Oil sands cores tend to expand when these cores are recovered from deep heavy oil formations. Computer tomography scans of these cores show that discrete tensile fractures are induced within the cores. Formation of these fractures is attributed to the gas nucleation and exsolution process in the viscous heavy oil under the overburden stress relief in coring and retrieval. The core dilation depends on the clearance gap between the inner diameters of the core barrel and core liner. This paper proposes a recompaction process to restore these fractured (disturbed) cores to its in situ state. Geotechnical and hydraulic tests along with computer tomography imaging technique were conducted on these recompacted core specimens. Test results of the recompacted specimens were compared to those of the intact and reconstituted specimens to illustrate the effectiveness of this recompaction method.


Oil sand is a very dense uncemented granular material with locked fabric 1,2. The main mineral composition is dominated by quartz. Its in situ porosity varies from 0.30 to 0.33. Bitumen filling the intergranular spaces does not contribute to the geotechnical properties of the material. Because of its uncemented nature and presence of dissolved gas in pore fluid, sample disturbance is unavoidable if conventional coring techniques are used. Sample disturbance disrupts the locked structure affecting not only the geotechnical, but also the hydraulic properties of oil sand matrix. This paper examines the mechanism of sample disturbance encountered during coring, retrieval, and handling. Based on the mechanism, a recompaction method is developed to restore the disturbance. In addition, this paper assesses how the sample disturbance affects the measured geotechnical and hydraulic properties of oil sand based on results of tests on intact, recompacted and reconstituted specimens.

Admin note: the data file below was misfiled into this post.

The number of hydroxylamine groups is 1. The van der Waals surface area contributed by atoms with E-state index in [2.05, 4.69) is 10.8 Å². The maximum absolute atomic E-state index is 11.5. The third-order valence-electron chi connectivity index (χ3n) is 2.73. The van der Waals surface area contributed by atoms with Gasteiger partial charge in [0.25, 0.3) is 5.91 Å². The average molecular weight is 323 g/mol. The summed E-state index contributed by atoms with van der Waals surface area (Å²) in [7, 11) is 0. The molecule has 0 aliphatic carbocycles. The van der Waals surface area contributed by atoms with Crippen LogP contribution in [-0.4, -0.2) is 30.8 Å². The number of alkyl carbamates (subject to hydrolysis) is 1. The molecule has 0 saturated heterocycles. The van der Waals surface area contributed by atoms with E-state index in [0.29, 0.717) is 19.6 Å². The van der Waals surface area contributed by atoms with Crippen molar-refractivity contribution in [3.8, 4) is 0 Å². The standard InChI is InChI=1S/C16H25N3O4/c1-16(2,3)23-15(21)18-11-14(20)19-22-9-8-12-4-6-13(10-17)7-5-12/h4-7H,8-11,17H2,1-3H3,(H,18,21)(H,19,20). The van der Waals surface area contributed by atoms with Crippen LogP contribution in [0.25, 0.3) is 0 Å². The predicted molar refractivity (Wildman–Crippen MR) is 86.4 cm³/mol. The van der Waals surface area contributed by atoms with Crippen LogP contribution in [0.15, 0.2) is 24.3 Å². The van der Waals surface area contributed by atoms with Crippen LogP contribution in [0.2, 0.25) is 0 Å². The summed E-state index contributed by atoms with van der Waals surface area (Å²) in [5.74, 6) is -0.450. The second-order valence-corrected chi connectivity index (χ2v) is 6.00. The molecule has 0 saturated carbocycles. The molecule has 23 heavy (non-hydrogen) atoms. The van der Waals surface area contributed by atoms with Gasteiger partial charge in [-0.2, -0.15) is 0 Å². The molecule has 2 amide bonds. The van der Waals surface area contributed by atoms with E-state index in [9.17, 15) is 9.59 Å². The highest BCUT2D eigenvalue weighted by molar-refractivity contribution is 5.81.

Responses (Sample Disturbance) of Oil Sand Cores in Drilling, Retrieval and Preservation

Dusseault3 and Wong et al.4 demonstrated that sample disturbance resulted from gas exsolution was significant in gassy unconsolidated oil sands. Dusseault and van Domselaar5 developed an index to quantify the degree of sample disturbance for oil sands. The index, ID is defined as:

Equation (1) (Available in full paper)

where Øe is the porosity of the test specimen and Ø is the in situporosity of the specimen (determined from downhole petrophysical logs or from an undisturbed core with zero gas saturation under in situ stresses). This index, a scalar parameter, doe not reflect the changes in fabric due to sample disturbance. It is of practical importance to quantify the degree of sample disturbance resulted from different stages in coring and handling.

Under in situ condition (Figure 1a), the oil sand formation is subjected to its overburden total stress (σ) and reservoir pore pressure (pL). Coring induces a reduction in total stress due to the difference between the formation and drilling fluid unit weights. This decrease in total stress causes an equal drop in the pore pressure if the oil sand matrix is more compressible than the pore fluid. Total relief in the overburden stress could induce an negative pore pressure maintaining no change in effective stress or no core dilation.

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